Monday, 30 May 2011

The Wolds, the Wind, and Some Asparagus

This weekend we had our second attempt at a circular route through the Yorkshire Wolds, via the town of Pocklington. We found this route in our Big Skies Bike Rides booklet, which shows off a number of amazing cycle routes through the Yorkshire Wolds. We'd attempted the Pocklington ride last autumn when I was recovering from a nasty cold, and sadly my lungs just couldn't cope with some of the long hills typical of the area, so we gave up and came home (after desperately searching for a train station that just didn't exist!).

We took the now-familiar Route 66 to Pocklington, which is a cycling dream with long, flat roads, very few cars and fantastic scenery. From Pocklington we headed upwards - quite literally - into the Yorkshire Wolds, a hilly ridge of sparse farmland seperating the Yorkshire Dales from the East Coast. The difference between the Wolds and the Howardian hills lies in the drama of the landscape. The Wolds don't boast such torturous ascents as Bulmer Bank - the gradients are much more kindly in both directions - but instead the climbs are long and unexpected, and by the time adrenaline is required to power through the tougest gradients, the legs have just about run out of steam! The scenery is also very different; the Wolds are very rural, but without the picturesque, chocolate-box pleasantries of the Dales and other parts of Yorkshire. Huge bullocks graze on grassy verges, and roads twist and climb through the valleys, with hills upon hills spreading out into the distance.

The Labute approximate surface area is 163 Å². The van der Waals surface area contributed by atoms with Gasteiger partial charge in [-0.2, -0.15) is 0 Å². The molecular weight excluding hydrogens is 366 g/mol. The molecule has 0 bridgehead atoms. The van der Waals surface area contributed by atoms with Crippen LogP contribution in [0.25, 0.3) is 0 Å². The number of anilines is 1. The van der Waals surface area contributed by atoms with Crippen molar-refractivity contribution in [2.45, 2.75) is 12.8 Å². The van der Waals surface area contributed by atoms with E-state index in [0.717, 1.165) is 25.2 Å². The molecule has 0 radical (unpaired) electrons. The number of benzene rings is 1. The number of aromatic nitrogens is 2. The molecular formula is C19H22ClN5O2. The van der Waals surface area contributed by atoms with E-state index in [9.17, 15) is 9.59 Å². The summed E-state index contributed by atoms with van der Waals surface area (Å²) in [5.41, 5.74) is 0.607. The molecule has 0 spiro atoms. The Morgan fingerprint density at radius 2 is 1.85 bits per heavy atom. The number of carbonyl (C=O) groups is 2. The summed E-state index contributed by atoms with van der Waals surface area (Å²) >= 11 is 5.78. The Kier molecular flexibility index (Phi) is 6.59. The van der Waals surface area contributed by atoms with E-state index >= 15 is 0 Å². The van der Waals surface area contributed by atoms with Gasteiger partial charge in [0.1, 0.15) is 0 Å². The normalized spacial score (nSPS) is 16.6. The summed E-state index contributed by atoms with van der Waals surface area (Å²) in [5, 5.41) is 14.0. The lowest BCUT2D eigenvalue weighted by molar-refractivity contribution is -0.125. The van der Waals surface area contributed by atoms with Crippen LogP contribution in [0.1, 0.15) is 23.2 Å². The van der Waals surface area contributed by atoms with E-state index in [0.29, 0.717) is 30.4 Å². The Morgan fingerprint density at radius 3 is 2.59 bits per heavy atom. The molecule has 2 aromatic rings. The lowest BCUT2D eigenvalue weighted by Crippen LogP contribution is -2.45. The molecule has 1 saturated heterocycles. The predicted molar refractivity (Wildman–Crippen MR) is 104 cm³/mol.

We got to Pocklington and managed most of the way around the circular route fine, and I was getting a little complacent as we approached the final quarter of the 17-mile tour around the Wolds. But then the threatening skies started to break, and we found the winds, which had been in our favour for the first 30 miles, were suddenly against us, bellowing in our ears and making it impossible to concentrate on anything but pedalling over and over, as furiously as we could.

The winds were relentless, and it was completely exhausting. We stopped off back in Pocklington for a Soreen re-fuel, and it would be fair to say that spirits were rather low: getting back was going to be tough. We had already committed to stopping off for some of England's best asparagus at Sand Hutton, so we headed back on a different route, adding a few extra miles to our belt to boot. We bought the asparagus from a cart in the farmyard, leaving our change in a little box on the stall; these 'honesty boxes' are very common in the area, and in every village there are eggs on sale by the side of the road, left for passers-by to help themselves to for only £1.80/dozen.

The last few miles were by far the toughest, and seemed to drag by unbearably slowly. The wind was blasting in our faces, making every mile double the effort, and by the time we got back to York it felt as if we'd done 80 miles rather than 60. It all came to a head when I managed to fall off my bike in a carpark while on the way to pick up some food for tea! My bike fell to the floor and I followed suit, managing to save myself in a rather undignified lunge over the bike!

As we arrived home it struck me that the skies were blue and the wind had calmed. Typical. Still, we took the opportunity to give the bikes a good clean before putting them away for the night, as this is never a fun job for the following day!

And, for the record, we roasted the asparagus in olive oil, and it was amazing. Definitely worth the de-tour!

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